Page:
When you invest in socially responsible companies, does that mean you’ll make less money?
Nope! Not at all, not even a little bit. In fact, if a company focuses on innovation and bettering its social good performance, its returns often outperform the market. Harvard Business School professor George Serafeim revealed that companies that have committed to undertaking truly sustainable efforts have outperformed competitors who didn’t.
Investing $1 in 1993 grew to $28 in 2013 by investing in a portfolio of firms with good performance on material sustainability issues, according to his findings. In contrast, investing in a portfolio of firms with poor performance on material sustainability issues returned just over $14 during the same time period.
One of the lingering doubts for investors who are curious about impact investing revolves around diversification. All investors love diversification – and they should! It’s hands-down the best method of risk management.
With our six thematic portfolios, it’s easy to invest in small and mid caps, but with so much innovation and progress on solving the world’s biggest issues come from smaller firms, it can be hard to be diversified. When we created the Impact 400, we devoted a huge effort into finding bigger firms that we are proud to call impact companies. We also added in some more small- and mid-cap companies to try and touch as many facets of the economy as possible.
Even if you don’t care about the environmental impact, you should care about the returns
Wellwallet says it best:
All you need to do is take a look Enron’s cooked books, Exxon’s environmental disasters, Toshiba’s inflated profits scheme, or Wells Fargo’s fake accounts scandal to see the impact of social responsibility failures. When these scandals broke, the stock price of these companies took a massive hit. Investors and company CEOs hate headline risk and will do anything to avoid it.
This is why Environmental, Social, and Governance (ESG) factors are becoming increasingly important in valuing companies. Investors are realizing that these metrics can greatly impact company value, either positively or negatively. According to Cornerstone Research, intangible assets such as human capital, intellectual property and “brand” now represent 84% of a company’s market value.
Money is pouring into sustainable investments, which has surged by more than $2 trillion in the last two years. Demand is growing as clients want to increasingly invest responsibly.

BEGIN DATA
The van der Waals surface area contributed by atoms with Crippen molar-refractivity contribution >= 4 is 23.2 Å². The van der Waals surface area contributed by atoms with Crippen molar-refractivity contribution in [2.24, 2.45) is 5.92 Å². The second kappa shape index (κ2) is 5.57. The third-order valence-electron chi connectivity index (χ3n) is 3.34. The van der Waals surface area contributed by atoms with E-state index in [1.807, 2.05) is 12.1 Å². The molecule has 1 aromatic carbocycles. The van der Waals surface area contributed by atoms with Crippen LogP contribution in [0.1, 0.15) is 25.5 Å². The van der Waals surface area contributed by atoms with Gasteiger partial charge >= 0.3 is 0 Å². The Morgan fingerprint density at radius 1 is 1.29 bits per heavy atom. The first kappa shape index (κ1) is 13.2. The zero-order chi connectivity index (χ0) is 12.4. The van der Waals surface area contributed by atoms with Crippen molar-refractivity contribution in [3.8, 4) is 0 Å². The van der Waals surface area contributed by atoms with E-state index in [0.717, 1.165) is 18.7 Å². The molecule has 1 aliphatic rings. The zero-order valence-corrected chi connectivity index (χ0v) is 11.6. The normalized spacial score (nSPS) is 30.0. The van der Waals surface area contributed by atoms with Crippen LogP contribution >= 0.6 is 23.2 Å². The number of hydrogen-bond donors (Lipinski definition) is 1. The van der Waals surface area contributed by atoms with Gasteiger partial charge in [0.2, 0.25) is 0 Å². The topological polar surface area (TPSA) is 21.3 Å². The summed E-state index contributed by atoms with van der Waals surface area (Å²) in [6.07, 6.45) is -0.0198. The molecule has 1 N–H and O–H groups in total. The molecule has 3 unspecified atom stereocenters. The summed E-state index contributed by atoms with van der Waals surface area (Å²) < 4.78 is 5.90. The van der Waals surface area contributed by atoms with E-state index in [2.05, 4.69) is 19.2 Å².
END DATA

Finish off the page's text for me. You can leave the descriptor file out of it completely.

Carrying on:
Researching socially responsible companies can be a daunting task, but it is possible. Earlier this year, the Yahoo Finance web page has introduced a separate tab with the ESG scores from Sustainalytics. The Sustainalytics quote page shows a company’s numerical rating for three categories, environment, social and governance, along with the overall ESG score. Scores range from 1 to 100.
There is also a graphic representation of the score that, according to the press release from Sustainalytics, will be tracked against the average in each category and plotted over time. The graph, currently reflecting data from 2014 to now, is intended to display trends of how a company ranks against industry peers.
The page also has a chart highlighting “product involvement areas,” which reflects whether the company’s business includes products or issues such as alcoholic beverages, gambling, animal testing, controversial weapons, Catholic values, military contracting, coal and palm oil. In addition, a graph in red denotes the company’s controversy level, ranging from 0 to 5.
It is unclear how much investors can glean from the summary data, as many large companies seem to fall into a mid-range. A quick study of the Dow 30 companies indicated that 18 were “average” performers in ESG ratings, while 10 companies were designated “outperformers” and two were “leaders.” Even for their controversy scores, five had “moderate” ratings, 16 were viewed to have “significant” controversies, eight companies had “high” ratings and only one, a pharmaceutical company, was deemed to have “severe” controversies.
Swell uses a rules-based approach to stock selection. Rules-based means that Swell's thematic portfolios are constructed using a combination of qualitative and quantitative impact and financial data.
Quantitative data measurements are taken using tools like rulers and thermometers – think measuring or counting something.
Qualitative data measurements are observed using your senses. Often what matters cannot be measured, like ethics, integrity, and intentional leadership – that's the space where qualitative analysis lives.